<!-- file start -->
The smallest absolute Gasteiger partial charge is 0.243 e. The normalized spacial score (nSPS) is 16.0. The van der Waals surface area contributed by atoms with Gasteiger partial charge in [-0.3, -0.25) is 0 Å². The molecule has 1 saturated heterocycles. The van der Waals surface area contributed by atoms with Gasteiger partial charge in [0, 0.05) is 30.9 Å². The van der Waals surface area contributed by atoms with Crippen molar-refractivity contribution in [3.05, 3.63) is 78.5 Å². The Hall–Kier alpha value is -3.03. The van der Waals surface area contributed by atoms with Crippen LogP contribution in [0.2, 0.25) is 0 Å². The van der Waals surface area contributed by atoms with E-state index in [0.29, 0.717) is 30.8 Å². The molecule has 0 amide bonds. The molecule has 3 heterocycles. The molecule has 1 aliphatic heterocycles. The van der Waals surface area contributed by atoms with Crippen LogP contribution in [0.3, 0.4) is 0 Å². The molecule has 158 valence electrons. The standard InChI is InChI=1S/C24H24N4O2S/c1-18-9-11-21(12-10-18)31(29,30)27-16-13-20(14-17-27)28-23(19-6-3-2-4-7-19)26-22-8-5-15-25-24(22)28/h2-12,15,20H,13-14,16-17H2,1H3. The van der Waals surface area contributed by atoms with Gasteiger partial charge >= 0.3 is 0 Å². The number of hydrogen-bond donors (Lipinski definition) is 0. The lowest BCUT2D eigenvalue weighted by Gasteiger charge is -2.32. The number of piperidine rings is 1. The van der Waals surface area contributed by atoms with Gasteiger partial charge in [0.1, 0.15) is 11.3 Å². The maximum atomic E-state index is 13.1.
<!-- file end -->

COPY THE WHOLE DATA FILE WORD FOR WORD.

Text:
The smallest absolute Gasteiger partial charge is 0.243 e. The normalized spacial score (nSPS) is 16.0. The van der Waals surface area contributed by atoms with Gasteiger partial charge in [-0.3, -0.25) is 0 Å². The molecule has 1 saturated heterocycles. The van der Waals surface area contributed by atoms with Gasteiger partial charge in [0, 0.05) is 30.9 Å². The van der Waals surface area contributed by atoms with Crippen molar-refractivity contribution in [3.05, 3.63) is 78.5 Å². The Hall–Kier alpha value is -3.03. The van der Waals surface area contributed by atoms with Crippen LogP contribution in [0.2, 0.25) is 0 Å². The van der Waals surface area contributed by atoms with E-state index in [0.29, 0.717) is 30.8 Å². The molecule has 0 amide bonds. The molecule has 3 heterocycles. The molecule has 1 aliphatic heterocycles. The van der Waals surface area contributed by atoms with Crippen LogP contribution in [0.3, 0.4) is 0 Å². The molecule has 158 valence electrons. The standard InChI is InChI=1S/C24H24N4O2S/c1-18-9-11-21(12-10-18)31(29,30)27-16-13-20(14-17-27)28-23(19-6-3-2-4-7-19)26-22-8-5-15-25-24(22)28/h2-12,15,20H,13-14,16-17H2,1H3. The van der Waals surface area contributed by atoms with Gasteiger partial charge >= 0.3 is 0 Å². The number of hydrogen-bond donors (Lipinski definition) is 0. The lowest BCUT2D eigenvalue weighted by Gasteiger charge is -2.32. The number of piperidine rings is 1. The van der Waals surface area contributed by atoms with Gasteiger partial charge in [0.1, 0.15) is 11.3 Å². The maximum atomic E-state index is 13.1.